Keywords: production process, OTOP, sufficiency economic philosophy, marketing management

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647 The Potential of Walkability in Evoking People’s Perception of Place Identity

Authors: Ibrahim Shinbira

Abstract:

In urban design, much has been discussed on the significance of the physical qualities in creating the place identity; however, the role of walkability as a physical quality that can evokes people's perception of place identity has not been adequately explored. This paper is based on the part findings of a doctoral research examining place identity in the city centre of Misurata, Libya. A number of 176 questionnaire and 23 face-to-face interviews were conducted with residents of the city to investigate physical qualities of place identity that evoked resident's perception. The finding demonstrates that walkability within the city centre is strong and it influences the users’ perception on the place identity. These were regarded as very important in sustaining the socio-cultural values, enjoyment, options, vitality and comfort. The paper concludes by establishing that walkability has a substantial contribution to the place identity, therefore should be considered in the design of urban places specifically the redevelopment one.

Keywords: perception, walkability, physical environment, place identity, residents

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646 Effect of Seasonal Variation on Two Introduced Columbiformes in Awba Dam Tourism Centre, University of Ibadan, Ibadan

Authors: Kolawole F. Farinloye, Samson O. Ojo

Abstract:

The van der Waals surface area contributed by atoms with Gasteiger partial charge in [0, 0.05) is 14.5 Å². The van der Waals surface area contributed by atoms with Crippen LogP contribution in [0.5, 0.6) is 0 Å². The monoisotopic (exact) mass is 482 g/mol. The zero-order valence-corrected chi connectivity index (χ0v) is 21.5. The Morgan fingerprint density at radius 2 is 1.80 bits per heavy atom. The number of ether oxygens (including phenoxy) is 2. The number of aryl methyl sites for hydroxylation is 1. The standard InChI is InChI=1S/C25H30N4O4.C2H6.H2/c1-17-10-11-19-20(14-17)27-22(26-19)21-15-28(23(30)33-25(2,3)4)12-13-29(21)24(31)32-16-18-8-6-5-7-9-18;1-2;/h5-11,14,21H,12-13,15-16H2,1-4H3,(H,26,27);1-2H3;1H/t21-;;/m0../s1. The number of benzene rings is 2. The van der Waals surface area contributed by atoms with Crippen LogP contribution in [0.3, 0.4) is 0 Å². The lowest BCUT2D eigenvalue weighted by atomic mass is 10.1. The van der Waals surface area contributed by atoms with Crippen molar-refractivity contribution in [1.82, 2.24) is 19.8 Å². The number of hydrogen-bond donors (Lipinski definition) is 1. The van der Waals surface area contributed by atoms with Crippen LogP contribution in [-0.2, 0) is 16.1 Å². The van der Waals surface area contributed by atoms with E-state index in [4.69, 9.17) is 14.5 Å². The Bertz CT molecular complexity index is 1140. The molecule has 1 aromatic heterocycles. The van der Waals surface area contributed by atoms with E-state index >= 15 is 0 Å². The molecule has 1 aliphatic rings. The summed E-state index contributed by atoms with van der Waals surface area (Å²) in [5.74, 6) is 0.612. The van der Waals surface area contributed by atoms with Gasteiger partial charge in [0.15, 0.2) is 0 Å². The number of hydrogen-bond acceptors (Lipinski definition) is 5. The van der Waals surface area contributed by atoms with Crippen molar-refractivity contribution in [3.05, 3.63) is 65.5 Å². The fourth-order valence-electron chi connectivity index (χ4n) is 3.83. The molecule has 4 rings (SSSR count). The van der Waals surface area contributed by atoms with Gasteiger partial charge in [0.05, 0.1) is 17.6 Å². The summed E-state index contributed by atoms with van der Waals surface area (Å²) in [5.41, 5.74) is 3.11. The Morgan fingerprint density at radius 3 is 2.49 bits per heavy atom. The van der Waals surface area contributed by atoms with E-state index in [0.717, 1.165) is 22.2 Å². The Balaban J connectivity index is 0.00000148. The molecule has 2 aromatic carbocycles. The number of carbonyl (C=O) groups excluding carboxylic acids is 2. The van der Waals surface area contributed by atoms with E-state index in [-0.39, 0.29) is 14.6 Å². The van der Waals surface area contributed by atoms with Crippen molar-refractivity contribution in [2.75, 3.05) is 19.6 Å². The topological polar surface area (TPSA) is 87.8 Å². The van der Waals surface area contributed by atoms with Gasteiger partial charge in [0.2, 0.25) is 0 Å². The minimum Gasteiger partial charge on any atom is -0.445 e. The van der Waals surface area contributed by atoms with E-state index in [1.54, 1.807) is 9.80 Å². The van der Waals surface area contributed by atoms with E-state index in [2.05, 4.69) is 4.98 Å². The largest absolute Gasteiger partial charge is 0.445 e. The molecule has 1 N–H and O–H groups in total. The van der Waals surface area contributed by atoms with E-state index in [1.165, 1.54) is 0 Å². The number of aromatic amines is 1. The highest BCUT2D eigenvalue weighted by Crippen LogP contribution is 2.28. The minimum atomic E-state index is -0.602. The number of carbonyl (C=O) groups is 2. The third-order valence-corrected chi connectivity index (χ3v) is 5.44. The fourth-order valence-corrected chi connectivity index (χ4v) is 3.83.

Two Columbiformes species were recently introduced to the newly established Awba Dam Tourism Centre [ADTC], hence there is need to investigate the effect of seasonal variation on these species with respect to hematological composition. Blood samples were obtained from superficial ulna vein of the 128 apparently healthy C. livia and C. guinea into tubes containing EDTA as anticoagulant. Thin blood smears (TBS) were prepared, stained and viewed under microscope. Values of Red Blood Cell (RBC) count, White Blood Cell (WBC) count, cholesterol (CH), Uric Acid (UA), Protein (PR), Mean Corpuscular Volume (MCV), Haemoglobin Content (HB), Blood Volume (BV), Plasma Glucose (PG) and Length/Width (L/W) ratio of red blood cells were assessed. The procedure was carried out on a seasonal basis (wet and dry seasons of 2013-2014). Data was analyzed using descriptive and inferential statistics. Lymphocyte count for C. livia was F3, 161 = 13.15, while for C. guinea was F3, 178 = 13.15. Heterophil, H/L ratio and Muscle score values for both species were (rs = -0.38, rs = -0.44), (rs = 0.51, rs = 0.31) (4, 3) respectively. Analyses also demonstrated a low WBC to RBC ratio (0.004: 25.3) in both species during the wet season compared to dry season, respectively. L/W varied significantly among sampling seasons i.e. wet (19.1% of BV, 12.6% of BV, 0.1% of BV) and dry (18.9% of BV, 12.7% of BV, 0.08% of BV). The level of HB in wet season (19.20±8.46108) is lower compared to dry season (19.70±8.48762). T-test also showed (wet=15.625, 0.111), (dry=12.125, 0.146) respectively, hence there is no association between species and haematological parameters. Species introduced were found to be haematologically stable. Although there were slight differences in seasonal composition, however this can be attributed to seasonal variation; suggesting little or no effect of seasons on their blood composition.

Keywords: seasonal variation, Columbiformes, Awba Dam tourism centre, University of Ibadan, Ibadan